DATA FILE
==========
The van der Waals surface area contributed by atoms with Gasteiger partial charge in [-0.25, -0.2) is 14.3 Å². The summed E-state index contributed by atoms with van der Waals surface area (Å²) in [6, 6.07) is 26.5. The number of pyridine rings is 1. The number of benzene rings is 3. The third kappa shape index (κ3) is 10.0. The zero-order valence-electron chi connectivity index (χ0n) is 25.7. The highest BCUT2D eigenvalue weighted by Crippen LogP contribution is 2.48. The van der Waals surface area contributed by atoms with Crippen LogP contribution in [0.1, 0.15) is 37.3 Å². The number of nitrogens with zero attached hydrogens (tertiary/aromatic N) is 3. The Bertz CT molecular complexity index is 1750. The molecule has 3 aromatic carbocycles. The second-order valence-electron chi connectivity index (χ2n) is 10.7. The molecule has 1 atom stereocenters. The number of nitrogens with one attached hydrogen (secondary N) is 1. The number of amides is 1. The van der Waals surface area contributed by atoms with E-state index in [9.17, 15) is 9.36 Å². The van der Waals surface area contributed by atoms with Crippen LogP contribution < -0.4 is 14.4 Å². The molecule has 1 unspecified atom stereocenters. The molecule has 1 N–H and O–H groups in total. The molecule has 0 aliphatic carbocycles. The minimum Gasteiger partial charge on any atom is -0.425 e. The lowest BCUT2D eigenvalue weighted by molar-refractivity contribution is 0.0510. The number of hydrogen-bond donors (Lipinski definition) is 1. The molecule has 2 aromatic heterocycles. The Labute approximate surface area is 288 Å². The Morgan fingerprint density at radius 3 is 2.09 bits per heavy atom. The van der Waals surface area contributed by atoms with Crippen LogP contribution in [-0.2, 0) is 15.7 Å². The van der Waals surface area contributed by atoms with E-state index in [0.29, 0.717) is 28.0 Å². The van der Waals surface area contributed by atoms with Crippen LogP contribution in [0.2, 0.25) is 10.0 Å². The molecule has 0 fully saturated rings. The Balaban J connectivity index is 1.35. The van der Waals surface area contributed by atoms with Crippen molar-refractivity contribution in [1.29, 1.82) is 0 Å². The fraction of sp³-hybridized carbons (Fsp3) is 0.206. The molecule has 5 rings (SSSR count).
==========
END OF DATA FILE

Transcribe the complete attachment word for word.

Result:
The van der Waals surface area contributed by atoms with Gasteiger partial charge in [-0.25, -0.2) is 14.3 Å². The summed E-state index contributed by atoms with van der Waals surface area (Å²) in [6, 6.07) is 26.5. The number of pyridine rings is 1. The number of benzene rings is 3. The third kappa shape index (κ3) is 10.0. The zero-order valence-electron chi connectivity index (χ0n) is 25.7. The highest BCUT2D eigenvalue weighted by Crippen LogP contribution is 2.48. The van der Waals surface area contributed by atoms with Crippen LogP contribution in [0.1, 0.15) is 37.3 Å². The number of nitrogens with zero attached hydrogens (tertiary/aromatic N) is 3. The Bertz CT molecular complexity index is 1750. The molecule has 3 aromatic carbocycles. The second-order valence-electron chi connectivity index (χ2n) is 10.7. The molecule has 1 atom stereocenters. The number of nitrogens with one attached hydrogen (secondary N) is 1. The number of amides is 1. The van der Waals surface area contributed by atoms with E-state index in [9.17, 15) is 9.36 Å². The van der Waals surface area contributed by atoms with Crippen LogP contribution < -0.4 is 14.4 Å². The molecule has 1 unspecified atom stereocenters. The molecule has 1 N–H and O–H groups in total. The molecule has 0 aliphatic carbocycles. The minimum Gasteiger partial charge on any atom is -0.425 e. The lowest BCUT2D eigenvalue weighted by molar-refractivity contribution is 0.0510. The number of hydrogen-bond donors (Lipinski definition) is 1. The molecule has 2 aromatic heterocycles. The Labute approximate surface area is 288 Å². The Morgan fingerprint density at radius 3 is 2.09 bits per heavy atom. The van der Waals surface area contributed by atoms with Crippen LogP contribution in [-0.2, 0) is 15.7 Å². The van der Waals surface area contributed by atoms with E-state index in [0.29, 0.717) is 28.0 Å². The van der Waals surface area contributed by atoms with Crippen LogP contribution in [0.2, 0.25) is 10.0 Å². The molecule has 0 fully saturated rings. The Balaban J connectivity index is 1.35. The van der Waals surface area contributed by atoms with Crippen molar-refractivity contribution in [1.29, 1.82) is 0 Å². The fraction of sp³-hybridized carbons (Fsp3) is 0.206. The molecule has 5 rings (SSSR count).